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Showing posts from November, 2017

Mental Health Monday: Speak Up

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Although we may have all spent our teenage years trying desperately to get away from embarrassing parents, parents are a class of people that we will all come across in everyday life. Hopefully, many of you reading this post are parents - mothers or fathers. It's so important to understand and raise awareness of not only maternal mental health but of parental mental health generally.


Particularly important is raising awareness in our workplaces, because of the progress that has been made towards diversity and equality across this sphere generally - though much still needs to be done. Gender equality is increasing and this progress cannot be undone by a lack of support or awareness of the issues faced by new mothers and fathers, who, of course, make up a significant proportion of our working population.

Work-related stress is something which has affected so many people, so it is increasingly crucial to make sure that parents have no further stress upon r…

Putting yourself first

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So one thing I’ve noticed recently is that, as mums, we rarely prioritise ourselves. We put everything before our wellbeing, seriously…even the washing comes before putting ourselves first and my question is why? Why is it “normal” to be over tired and under-appreciated…when did it become acceptable for mums to feel this way?

Personally, I believe that society has set such an unrealistic goal of “the perfect mum” and with constant derogatory remarks as to whether you’re a “stay at home mum” or a “working mum”, it makes sense that us mums aren’t looking after ourselves as much as we could be.
We are care givers first and foremost to our little ones, but how can we care for them when nowadays most mums are neglecting their own needs? Think about it, how many times have you sat down and had a drink and 5 minutes to yourself today? We need to put ourselves first to help give our little ones what’s best. It’s like running a car on empty.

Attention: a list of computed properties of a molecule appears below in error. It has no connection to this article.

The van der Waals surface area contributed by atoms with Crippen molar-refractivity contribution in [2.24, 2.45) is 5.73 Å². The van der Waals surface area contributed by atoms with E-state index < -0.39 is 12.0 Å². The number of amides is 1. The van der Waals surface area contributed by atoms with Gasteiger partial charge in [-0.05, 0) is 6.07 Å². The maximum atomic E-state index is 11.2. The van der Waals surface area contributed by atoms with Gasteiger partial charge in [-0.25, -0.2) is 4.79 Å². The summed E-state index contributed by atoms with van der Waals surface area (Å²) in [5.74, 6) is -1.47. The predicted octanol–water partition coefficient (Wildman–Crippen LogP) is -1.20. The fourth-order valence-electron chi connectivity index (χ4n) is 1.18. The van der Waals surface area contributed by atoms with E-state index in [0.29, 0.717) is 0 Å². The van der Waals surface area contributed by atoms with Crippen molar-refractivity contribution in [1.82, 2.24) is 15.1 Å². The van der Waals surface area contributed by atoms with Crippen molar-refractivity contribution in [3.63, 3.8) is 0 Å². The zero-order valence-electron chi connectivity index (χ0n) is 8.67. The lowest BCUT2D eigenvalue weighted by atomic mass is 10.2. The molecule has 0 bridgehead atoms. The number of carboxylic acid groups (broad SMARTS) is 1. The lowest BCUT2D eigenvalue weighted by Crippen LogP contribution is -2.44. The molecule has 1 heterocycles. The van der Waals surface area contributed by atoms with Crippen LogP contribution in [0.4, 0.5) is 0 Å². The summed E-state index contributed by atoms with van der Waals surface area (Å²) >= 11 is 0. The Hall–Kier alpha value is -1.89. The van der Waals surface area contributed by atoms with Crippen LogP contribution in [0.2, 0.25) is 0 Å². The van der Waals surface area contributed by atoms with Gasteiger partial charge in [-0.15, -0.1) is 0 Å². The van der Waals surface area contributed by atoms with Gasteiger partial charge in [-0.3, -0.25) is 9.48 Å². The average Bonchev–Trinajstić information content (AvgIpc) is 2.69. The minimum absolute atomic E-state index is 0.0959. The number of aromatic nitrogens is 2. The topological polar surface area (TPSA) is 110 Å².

Recently, I decided to …

Does social media make it harder to be good mothers?

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Since the evolution of Facebook, Twitter, Instagram etc., millions of parents have flocked to social media to show their family and friends pictures of their little ones, experiences they've had and problems they’ve encountered along the way. This may seem harmless, but picture this...

Mum one- Only posts on social media about the amazing things her child does, pictures of her child being perfectly behaved. Only shares experiences where she felt triumphant as a parent. Lives a seemingly perfect life with her perfect child. Meanwhile, her toddler has stressed her out all day, nothing has been done around her house and once her toddler has gone to bed, she gets to finally sit down to hot food for the first time today.

Mum two- Checks mum one's social media frequently, amazed at how well she is coping with motherhood. She scrolls through her social media posts in awe, as her toddler pulls out the clothes she has folded three times already and screams a…

Thinking about you...

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Thinking about you…The following words are a cliche, but I promise they’re all true…
I never really knew who I was, or what I wanted to be until the day I held you. At first, just your existence made me feel complete as you thrived from within my tummy. But since you’ve been born, I love you more every day. Nothing beats being your Mummy.  I don’t think that I’d ever be able to fully describe the adoration that I have for you. But my sweet girl, I hope I’ll be able to prove it, in all of the things I do.  Knowing that I managed to make something, so unbelievably perfect fills me with pride.  I know that being a mummy can be daunting, almost scary at times- but I’m loving my little tour guide.  Showing you off to the world makes me so proud, you’re so beautiful, so intricate, so clever and so chatty. I don’t know what I did to deserve such an incredible princess, but I’ve never been so happy.  Your toothy grin and your little laugh- everything you do, I comp…

Confession: I didn't enjoy pregnancy

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This is a topic that many mums shy away from, but I'm here to tell you all that it is perfectly okay to say that, for whatever reason, you didn't enjoy being pregnant.

Whenever I make this controversial admission, I'm always met by the question of "did you have a rough pregnancy, then?", or, from people who know me and saw me most days of the pregnancy, the concession "yeah but you did have a lot of sickness".

First of all, my pregnancy really wasn't that difficult. It was emotionally hard, as I was battling depression and anxiety, a number of personal issues, and leading a highly stressful life with little to no support network. But physically, it was quite an easy pregnancy. I had some morning sickness at odd points throughout the pregnancy, but really not a lot. Possibly the worst complaint I have of my pregnancy was that I had reflux for the entirety of the last trimester, which had me downing Gaviscon by the bottle, …